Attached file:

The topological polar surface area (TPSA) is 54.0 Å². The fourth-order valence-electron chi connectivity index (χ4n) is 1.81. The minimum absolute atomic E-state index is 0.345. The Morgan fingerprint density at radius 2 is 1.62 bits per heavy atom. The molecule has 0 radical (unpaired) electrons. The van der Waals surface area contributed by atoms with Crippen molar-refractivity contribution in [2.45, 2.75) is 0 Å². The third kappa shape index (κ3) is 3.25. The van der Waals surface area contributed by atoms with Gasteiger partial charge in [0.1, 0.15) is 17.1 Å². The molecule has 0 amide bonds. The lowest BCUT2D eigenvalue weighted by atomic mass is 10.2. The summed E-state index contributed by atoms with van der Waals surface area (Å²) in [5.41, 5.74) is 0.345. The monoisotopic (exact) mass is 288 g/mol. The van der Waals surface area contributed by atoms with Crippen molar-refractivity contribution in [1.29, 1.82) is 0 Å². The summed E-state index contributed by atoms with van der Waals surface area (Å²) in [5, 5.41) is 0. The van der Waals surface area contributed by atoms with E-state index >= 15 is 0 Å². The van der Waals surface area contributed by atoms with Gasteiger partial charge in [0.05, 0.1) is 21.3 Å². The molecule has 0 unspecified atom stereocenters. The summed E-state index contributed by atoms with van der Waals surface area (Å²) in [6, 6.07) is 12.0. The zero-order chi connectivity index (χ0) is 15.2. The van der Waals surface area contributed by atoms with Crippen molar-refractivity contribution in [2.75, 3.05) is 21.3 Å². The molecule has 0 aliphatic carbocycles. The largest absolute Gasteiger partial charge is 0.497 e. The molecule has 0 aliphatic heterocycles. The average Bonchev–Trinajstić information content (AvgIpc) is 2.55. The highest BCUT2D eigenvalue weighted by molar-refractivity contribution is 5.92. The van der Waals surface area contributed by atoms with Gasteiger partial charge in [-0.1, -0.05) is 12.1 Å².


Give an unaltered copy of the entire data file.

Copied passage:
The topological polar surface area (TPSA) is 54.0 Å². The fourth-order valence-electron chi connectivity index (χ4n) is 1.81. The minimum absolute atomic E-state index is 0.345. The Morgan fingerprint density at radius 2 is 1.62 bits per heavy atom. The molecule has 0 radical (unpaired) electrons. The van der Waals surface area contributed by atoms with Crippen molar-refractivity contribution in [2.45, 2.75) is 0 Å². The third kappa shape index (κ3) is 3.25. The van der Waals surface area contributed by atoms with Gasteiger partial charge in [0.1, 0.15) is 17.1 Å². The molecule has 0 amide bonds. The lowest BCUT2D eigenvalue weighted by atomic mass is 10.2. The summed E-state index contributed by atoms with van der Waals surface area (Å²) in [5.41, 5.74) is 0.345. The monoisotopic (exact) mass is 288 g/mol. The van der Waals surface area contributed by atoms with Crippen molar-refractivity contribution in [1.29, 1.82) is 0 Å². The summed E-state index contributed by atoms with van der Waals surface area (Å²) in [5, 5.41) is 0. The van der Waals surface area contributed by atoms with E-state index >= 15 is 0 Å². The van der Waals surface area contributed by atoms with Gasteiger partial charge in [0.05, 0.1) is 21.3 Å². The molecule has 0 unspecified atom stereocenters. The summed E-state index contributed by atoms with van der Waals surface area (Å²) in [6, 6.07) is 12.0. The zero-order chi connectivity index (χ0) is 15.2. The van der Waals surface area contributed by atoms with Crippen molar-refractivity contribution in [2.75, 3.05) is 21.3 Å². The molecule has 0 aliphatic carbocycles. The largest absolute Gasteiger partial charge is 0.497 e. The molecule has 0 aliphatic heterocycles. The average Bonchev–Trinajstić information content (AvgIpc) is 2.55. The highest BCUT2D eigenvalue weighted by molar-refractivity contribution is 5.92. The van der Waals surface area contributed by atoms with Gasteiger partial charge in [-0.1, -0.05) is 12.1 Å².